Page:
Jump to ContentJump to Main Navigation
Identify and SortHow Digital Power Changed World Politics$
Users without a subscription are not able to see the full content.

Josef Teboho Ansorge

Print publication date: 2016

Print ISBN-13: 9780190245542

Published to Oxford Scholarship Online: September 2016

DOI: 10.1093/acprof:oso/9780190245542.001.0001

Show Summary Details
Page of

PRINTED FROM OXFORD SCHOLARSHIP ONLINE (www.oxfordscholarship.com). (c) Copyright Oxford University Press, 2018. All Rights Reserved. Under the terms of the licence agreement, an individual user may print out a PDF of a single chapter of a monograph in OSO for personal use (for details see www.oxfordscholarship.com/page/privacy-policy).date: 15 December 2018

The Sovereign’s Data

The Sovereign’s Data

(p.1) 1 The Sovereign’s Data
Identify and Sort

Josef Teboho Ansorge

Oxford University Press

This chapter discusses the book's theoretical framework and key themes. The book explores those technics—constellations of techniques (practices) and technological artefacts (tools)—used by states and other political actors to make legible, sort, and order human individuals and populations. Such technics can be understood as ways of seeing—or forms of visuality—which have been constructed by political power. The political technologies considered in this book develop through difference at the international level and fulfill an important role in recreating the international system's conditions and characteristics. Political technologies—or technics of politics—are situated as being engendered at interfaces of public and private and arising from the power differentials of the international system, in particular between the global North and the global South, in response to the challenge of the illegible other. The chapter concludes with an outline of ten theses on information technology and political power.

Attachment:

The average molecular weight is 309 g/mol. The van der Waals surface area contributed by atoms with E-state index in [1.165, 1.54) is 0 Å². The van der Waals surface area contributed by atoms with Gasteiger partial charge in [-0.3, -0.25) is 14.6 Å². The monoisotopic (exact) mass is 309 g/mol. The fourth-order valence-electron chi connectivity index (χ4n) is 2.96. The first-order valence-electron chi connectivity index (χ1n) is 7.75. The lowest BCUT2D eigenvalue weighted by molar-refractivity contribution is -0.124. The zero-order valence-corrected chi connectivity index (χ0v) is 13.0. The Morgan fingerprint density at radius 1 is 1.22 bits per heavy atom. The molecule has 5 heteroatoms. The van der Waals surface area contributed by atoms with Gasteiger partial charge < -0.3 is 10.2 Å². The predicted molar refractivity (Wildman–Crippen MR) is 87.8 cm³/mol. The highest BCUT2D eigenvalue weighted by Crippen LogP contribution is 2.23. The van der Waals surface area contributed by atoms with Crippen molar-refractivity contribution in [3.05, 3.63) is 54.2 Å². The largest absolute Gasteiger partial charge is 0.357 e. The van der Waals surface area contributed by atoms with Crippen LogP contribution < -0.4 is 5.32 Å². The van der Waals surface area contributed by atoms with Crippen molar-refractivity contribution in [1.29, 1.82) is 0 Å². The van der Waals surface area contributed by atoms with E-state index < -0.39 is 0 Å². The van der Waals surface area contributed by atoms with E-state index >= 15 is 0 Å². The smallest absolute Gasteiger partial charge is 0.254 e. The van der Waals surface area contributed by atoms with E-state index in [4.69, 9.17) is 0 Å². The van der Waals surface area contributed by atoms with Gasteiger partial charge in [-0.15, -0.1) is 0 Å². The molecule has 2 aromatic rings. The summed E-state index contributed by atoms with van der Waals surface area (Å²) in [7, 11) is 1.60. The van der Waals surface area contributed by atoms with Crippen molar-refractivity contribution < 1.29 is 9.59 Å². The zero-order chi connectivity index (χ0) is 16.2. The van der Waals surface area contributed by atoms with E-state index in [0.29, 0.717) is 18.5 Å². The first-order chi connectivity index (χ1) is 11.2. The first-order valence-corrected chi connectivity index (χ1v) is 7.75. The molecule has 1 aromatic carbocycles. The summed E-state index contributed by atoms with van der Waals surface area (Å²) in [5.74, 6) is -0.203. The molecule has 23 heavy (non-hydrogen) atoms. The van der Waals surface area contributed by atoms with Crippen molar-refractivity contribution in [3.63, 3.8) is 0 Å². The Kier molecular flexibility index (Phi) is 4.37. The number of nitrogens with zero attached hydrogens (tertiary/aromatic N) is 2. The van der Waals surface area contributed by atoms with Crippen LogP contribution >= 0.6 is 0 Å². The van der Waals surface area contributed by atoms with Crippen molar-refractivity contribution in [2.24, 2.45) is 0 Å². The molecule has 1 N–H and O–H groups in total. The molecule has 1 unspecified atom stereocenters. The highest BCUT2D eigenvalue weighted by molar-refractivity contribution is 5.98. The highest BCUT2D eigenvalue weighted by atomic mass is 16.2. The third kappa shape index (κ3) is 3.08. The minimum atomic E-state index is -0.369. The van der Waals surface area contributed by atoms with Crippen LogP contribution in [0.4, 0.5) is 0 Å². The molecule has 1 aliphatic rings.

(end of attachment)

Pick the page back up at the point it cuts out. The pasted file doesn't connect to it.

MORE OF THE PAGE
Keywords:   information technology, digital power, political power, visuality, international system

Oxford Scholarship Online requires a subscription or purchase to access the full text of books within the service. Public users can however freely search the site and view the abstracts and keywords for each book and chapter.

Please, subscribe or login to access full text content.

If you think you should have access to this title, please contact your librarian.

To troubleshoot, please check our FAQs , and if you can't find the answer there, please contact us .